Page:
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Rookie all-girls robotics team put Frank Sobotra to the test

The students and their coach yelled and leaped for joy when Frank Sabotra climbed a rope and turned on a light just before a buzzer sounded.

Frank is a robot, built and programmed by 10 students who are part of Ursuline Academy's robotics team — the Ursuline Bearbotics — the only all-girls team in Missouri to compete in the FIRST Robotics Championshp at America's Center in Downtown St. Louis April 26-29. The Bearbotics earlier earned distinction as FIRST's top rookie team in the St. Louis Regional in March at Chaifetz Arena, qualifying for the championship with 407 teams, including 18 from Missouri and five from the St. Louis area.

Frank, a box-like mix of metal and wires with padded bumpers, participated in 10 preliminary rounds of competition. He hit a snag on the first day when he crashed into another robot frantically making its rounds in "the pit" to perform tasks. But in this round on April 28 and guided by one of the team members, Frank performed flawlessly, sending sprockets up a path to turn rotors, shooting balls and climbing the rope.

Though the competition is important, the experience with teams from across the world is much more comprehensive, said freshman Amanda Kohne, safety leader for the Ursuline team. "It's a great opportunity," Kohne said. "I met people from Quebec, Philadelphia ... We came here as a family of 10 and left as a family of 400."

Senior Emma Jane Douthitt, mechanical leader of the team, applied the skills her grandfather taught her about working on cars. As a member of the Bearbotics team, she learned a lot more, however. "I used to not be very good at directions, and now I am," said Douthitt, who is interested in studying mechanical engineering at Western Kentucky University, where she'll attend in the fall.

Senior Claire Roberson, assistant team leader, followed FIRST Competition for a few years and wanted to start a team at Ursuline. Her chance came when Shane Hanson was hired to teach physics and engineering. He had been a mentor for FIRST at another school. The new FIRST club at Ursuline has a good foundation despite being in its first year, Roberson said.

Roberson gained confidence in using tools, especially power tools, and learned electrical wiring. She was "astounded" when Frank worked when they tested him. "To see that something we built could work and we could drive was so cool," Roberson said.

And when she learned her team was moving on from regionals to the championships against teams from around the country, "I was so happy I practically ran down to receive our award," said Roberson, who plans to major in aerospace engineering at Wichita State University in Kansas. "This really confirmed and solidified that this is what I want to do."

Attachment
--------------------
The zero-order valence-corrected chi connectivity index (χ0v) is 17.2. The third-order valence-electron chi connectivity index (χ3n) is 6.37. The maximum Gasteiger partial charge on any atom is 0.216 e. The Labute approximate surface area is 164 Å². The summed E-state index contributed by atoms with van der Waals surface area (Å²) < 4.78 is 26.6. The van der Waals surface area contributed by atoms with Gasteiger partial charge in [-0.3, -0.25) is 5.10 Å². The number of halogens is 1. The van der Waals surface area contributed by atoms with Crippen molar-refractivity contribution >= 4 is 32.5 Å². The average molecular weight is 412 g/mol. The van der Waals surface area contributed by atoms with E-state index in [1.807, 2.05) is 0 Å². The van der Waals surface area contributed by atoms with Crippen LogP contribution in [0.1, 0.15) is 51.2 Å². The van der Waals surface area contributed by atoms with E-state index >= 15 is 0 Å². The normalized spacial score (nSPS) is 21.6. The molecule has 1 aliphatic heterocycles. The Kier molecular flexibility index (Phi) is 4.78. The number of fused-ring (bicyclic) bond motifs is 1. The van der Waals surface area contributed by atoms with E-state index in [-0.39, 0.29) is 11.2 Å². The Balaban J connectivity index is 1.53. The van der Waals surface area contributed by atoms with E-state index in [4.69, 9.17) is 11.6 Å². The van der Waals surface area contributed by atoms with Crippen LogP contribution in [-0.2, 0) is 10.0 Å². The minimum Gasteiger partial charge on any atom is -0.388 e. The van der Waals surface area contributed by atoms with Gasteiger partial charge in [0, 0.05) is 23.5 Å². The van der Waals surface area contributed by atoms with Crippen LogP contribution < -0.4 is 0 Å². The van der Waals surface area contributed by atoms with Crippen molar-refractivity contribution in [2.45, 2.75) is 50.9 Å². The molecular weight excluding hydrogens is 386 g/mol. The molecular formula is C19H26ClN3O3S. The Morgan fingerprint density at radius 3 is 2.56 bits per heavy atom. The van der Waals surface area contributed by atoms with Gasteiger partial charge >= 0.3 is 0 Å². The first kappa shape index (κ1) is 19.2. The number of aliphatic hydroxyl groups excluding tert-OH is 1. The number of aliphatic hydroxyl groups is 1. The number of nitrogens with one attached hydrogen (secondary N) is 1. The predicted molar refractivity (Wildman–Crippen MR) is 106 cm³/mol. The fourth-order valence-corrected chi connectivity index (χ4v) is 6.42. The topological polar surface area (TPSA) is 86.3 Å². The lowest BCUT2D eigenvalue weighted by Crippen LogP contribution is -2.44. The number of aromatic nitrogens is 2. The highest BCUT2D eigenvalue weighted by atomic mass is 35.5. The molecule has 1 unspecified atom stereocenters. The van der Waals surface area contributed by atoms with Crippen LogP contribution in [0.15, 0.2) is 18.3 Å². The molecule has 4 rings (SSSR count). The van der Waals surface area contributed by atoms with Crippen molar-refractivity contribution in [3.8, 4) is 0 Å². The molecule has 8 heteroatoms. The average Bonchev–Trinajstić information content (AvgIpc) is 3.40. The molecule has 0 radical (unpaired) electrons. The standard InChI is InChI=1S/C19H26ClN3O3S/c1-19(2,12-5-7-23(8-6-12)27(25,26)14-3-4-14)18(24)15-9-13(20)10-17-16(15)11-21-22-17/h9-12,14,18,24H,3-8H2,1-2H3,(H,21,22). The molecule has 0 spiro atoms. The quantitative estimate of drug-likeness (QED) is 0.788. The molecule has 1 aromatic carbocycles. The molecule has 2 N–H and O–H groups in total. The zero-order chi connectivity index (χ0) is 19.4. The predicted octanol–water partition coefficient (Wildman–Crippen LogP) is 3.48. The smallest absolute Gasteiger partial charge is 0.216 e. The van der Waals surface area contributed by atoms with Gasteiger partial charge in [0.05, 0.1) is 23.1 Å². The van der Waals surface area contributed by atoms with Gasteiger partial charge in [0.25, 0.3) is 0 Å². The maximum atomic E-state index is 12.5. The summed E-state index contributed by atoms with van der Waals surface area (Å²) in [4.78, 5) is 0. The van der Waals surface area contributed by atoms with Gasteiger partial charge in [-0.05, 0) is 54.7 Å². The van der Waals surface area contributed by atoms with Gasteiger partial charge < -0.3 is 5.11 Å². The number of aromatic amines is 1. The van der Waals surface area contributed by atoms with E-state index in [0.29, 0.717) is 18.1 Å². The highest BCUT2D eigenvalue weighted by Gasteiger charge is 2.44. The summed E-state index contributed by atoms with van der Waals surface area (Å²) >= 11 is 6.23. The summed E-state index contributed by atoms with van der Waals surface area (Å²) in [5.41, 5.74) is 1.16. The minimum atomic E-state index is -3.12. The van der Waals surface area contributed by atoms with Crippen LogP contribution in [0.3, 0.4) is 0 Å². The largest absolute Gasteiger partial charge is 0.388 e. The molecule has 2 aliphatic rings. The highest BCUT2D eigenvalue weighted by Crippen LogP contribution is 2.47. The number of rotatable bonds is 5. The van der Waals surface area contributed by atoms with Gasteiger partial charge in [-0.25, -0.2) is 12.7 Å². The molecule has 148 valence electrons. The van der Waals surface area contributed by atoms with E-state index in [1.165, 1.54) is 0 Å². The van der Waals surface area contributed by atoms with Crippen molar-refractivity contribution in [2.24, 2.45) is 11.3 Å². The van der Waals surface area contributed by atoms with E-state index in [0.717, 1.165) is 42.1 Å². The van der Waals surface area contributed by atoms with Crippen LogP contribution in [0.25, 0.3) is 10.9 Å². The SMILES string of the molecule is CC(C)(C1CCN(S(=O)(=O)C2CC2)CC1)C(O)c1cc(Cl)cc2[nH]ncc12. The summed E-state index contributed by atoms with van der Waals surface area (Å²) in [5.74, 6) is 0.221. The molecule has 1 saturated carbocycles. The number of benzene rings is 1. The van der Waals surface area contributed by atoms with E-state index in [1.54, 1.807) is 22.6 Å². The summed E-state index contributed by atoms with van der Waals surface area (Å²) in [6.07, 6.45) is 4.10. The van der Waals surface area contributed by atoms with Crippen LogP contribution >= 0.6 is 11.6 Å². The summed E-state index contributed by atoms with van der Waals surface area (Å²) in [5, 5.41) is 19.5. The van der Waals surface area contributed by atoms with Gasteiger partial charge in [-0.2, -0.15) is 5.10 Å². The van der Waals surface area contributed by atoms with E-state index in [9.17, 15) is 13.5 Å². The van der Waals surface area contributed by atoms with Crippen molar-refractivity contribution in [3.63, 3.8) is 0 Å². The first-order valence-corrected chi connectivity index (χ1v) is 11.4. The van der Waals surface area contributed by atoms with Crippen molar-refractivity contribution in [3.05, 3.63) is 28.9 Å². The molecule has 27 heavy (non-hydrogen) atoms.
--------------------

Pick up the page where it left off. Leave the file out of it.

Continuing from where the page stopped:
She'd like Ursuline's success to inspire other Catholic girls schools to form teams. "It's not just a man's world. Women can do anything they want. They can be engineers, mechanics, whatever they want with their lives regardless of stereotypes," she said.

The teams at various schools help each other. Ursuline relied on assistance from Rosati-Kain and Nerinx Hall high schools in particular prior to the championship and other schools while there.

Under strict rules, limited resources and a six-week time limit, teams of students are challenged to raise funds, design a team "brand," hone teamwork skills, and build and program industrial-size robots. It's considered as close to real-world engineering as a student can get. Volunteer professional mentors lend their time and talents to guide each team. Scott Edmunds, an engineer at Boeing and dad of one of the team members, helped guide the Bearbotics.

Junior Madison Yakstis is the team leader. Other members are freshmen Kelly Zipfel, Elizabeth Edmunds and Mary Weissert, sophomores Anna Gonsalves and Libby Trn and junior Caeley Kates.

The students' joy when Frank performed his tasks made the time and effort worthwhile. "The thing I enjoy most is their excitement," Hanson said. 

Ursuline Academy earned the Rookie All-Star Award during the St. Louis Regional FIRST Robotics Competition at Chaifetz Arena in March.

The award recognizes a strong partnership effort between students and sponsors and their understanding and promotion of the mission of FIRST to inspire students to enjoy and learn more about science and technology. The team was interviewed by the regional judges, designed and created a robot appropriate to the game's challenges, and, based upon students' leadership, vision and spirit, qualified as a "Chairman's Award team in the making."

Inventor Dean Kamen founded FIRST (For Inspiration and Recognition of Science and Technology) in 1989. Based in Manchester, N.H., FIRST seeks to build self-confidence, knowledge and life skills while motivating young people to pursue opportunities in science, technology and engineering. With support from more than 200 Fortune 500 companies and more than $50 million in college scholarships, the not-for-profit organization hosts the FIRST Robotics Competition for students in grades 9-12; FIRST Tech Challenge for grades 7-12; FIRST LEGO League for grades 4-8; and FIRST LEGO League Jr. for grades K-4. The main sponsors of Ursuline's team were Monsanto, Boeing, Girl Scouts of Eastern Missouri and the Mercy Health Foundation St. Louis.

To learn more about FIRST, go to www.firstinspires.org 

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